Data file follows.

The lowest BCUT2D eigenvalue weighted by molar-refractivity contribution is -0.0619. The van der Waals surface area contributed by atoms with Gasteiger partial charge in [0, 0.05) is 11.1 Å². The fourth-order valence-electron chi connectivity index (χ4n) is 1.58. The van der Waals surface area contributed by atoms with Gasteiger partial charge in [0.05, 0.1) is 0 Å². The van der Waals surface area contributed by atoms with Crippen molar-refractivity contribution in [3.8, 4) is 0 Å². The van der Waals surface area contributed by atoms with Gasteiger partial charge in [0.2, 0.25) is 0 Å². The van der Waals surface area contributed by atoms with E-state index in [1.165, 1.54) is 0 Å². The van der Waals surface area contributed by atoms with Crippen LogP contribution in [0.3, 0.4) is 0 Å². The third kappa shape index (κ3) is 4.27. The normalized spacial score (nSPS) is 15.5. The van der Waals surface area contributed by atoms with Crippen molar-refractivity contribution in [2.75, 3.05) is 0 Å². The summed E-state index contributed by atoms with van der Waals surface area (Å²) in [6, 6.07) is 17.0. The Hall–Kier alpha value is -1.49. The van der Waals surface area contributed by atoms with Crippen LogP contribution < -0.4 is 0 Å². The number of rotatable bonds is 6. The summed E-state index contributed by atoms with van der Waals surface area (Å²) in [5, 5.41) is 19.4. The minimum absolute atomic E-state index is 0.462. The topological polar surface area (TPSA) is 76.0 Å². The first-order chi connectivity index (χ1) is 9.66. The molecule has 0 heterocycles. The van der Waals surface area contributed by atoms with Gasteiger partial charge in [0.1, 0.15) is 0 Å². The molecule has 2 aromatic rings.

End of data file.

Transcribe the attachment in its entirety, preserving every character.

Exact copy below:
The lowest BCUT2D eigenvalue weighted by molar-refractivity contribution is -0.0619. The van der Waals surface area contributed by atoms with Gasteiger partial charge in [0, 0.05) is 11.1 Å². The fourth-order valence-electron chi connectivity index (χ4n) is 1.58. The van der Waals surface area contributed by atoms with Gasteiger partial charge in [0.05, 0.1) is 0 Å². The van der Waals surface area contributed by atoms with Crippen molar-refractivity contribution in [3.8, 4) is 0 Å². The van der Waals surface area contributed by atoms with Gasteiger partial charge in [0.2, 0.25) is 0 Å². The van der Waals surface area contributed by atoms with E-state index in [1.165, 1.54) is 0 Å². The van der Waals surface area contributed by atoms with Crippen LogP contribution in [0.3, 0.4) is 0 Å². The third kappa shape index (κ3) is 4.27. The normalized spacial score (nSPS) is 15.5. The van der Waals surface area contributed by atoms with Crippen molar-refractivity contribution in [2.75, 3.05) is 0 Å². The summed E-state index contributed by atoms with van der Waals surface area (Å²) in [6, 6.07) is 17.0. The Hall–Kier alpha value is -1.49. The van der Waals surface area contributed by atoms with Crippen LogP contribution < -0.4 is 0 Å². The number of rotatable bonds is 6. The summed E-state index contributed by atoms with van der Waals surface area (Å²) in [5, 5.41) is 19.4. The minimum absolute atomic E-state index is 0.462. The topological polar surface area (TPSA) is 76.0 Å². The first-order chi connectivity index (χ1) is 9.66. The molecule has 0 heterocycles. The van der Waals surface area contributed by atoms with Gasteiger partial charge in [0.1, 0.15) is 0 Å². The molecule has 2 aromatic rings.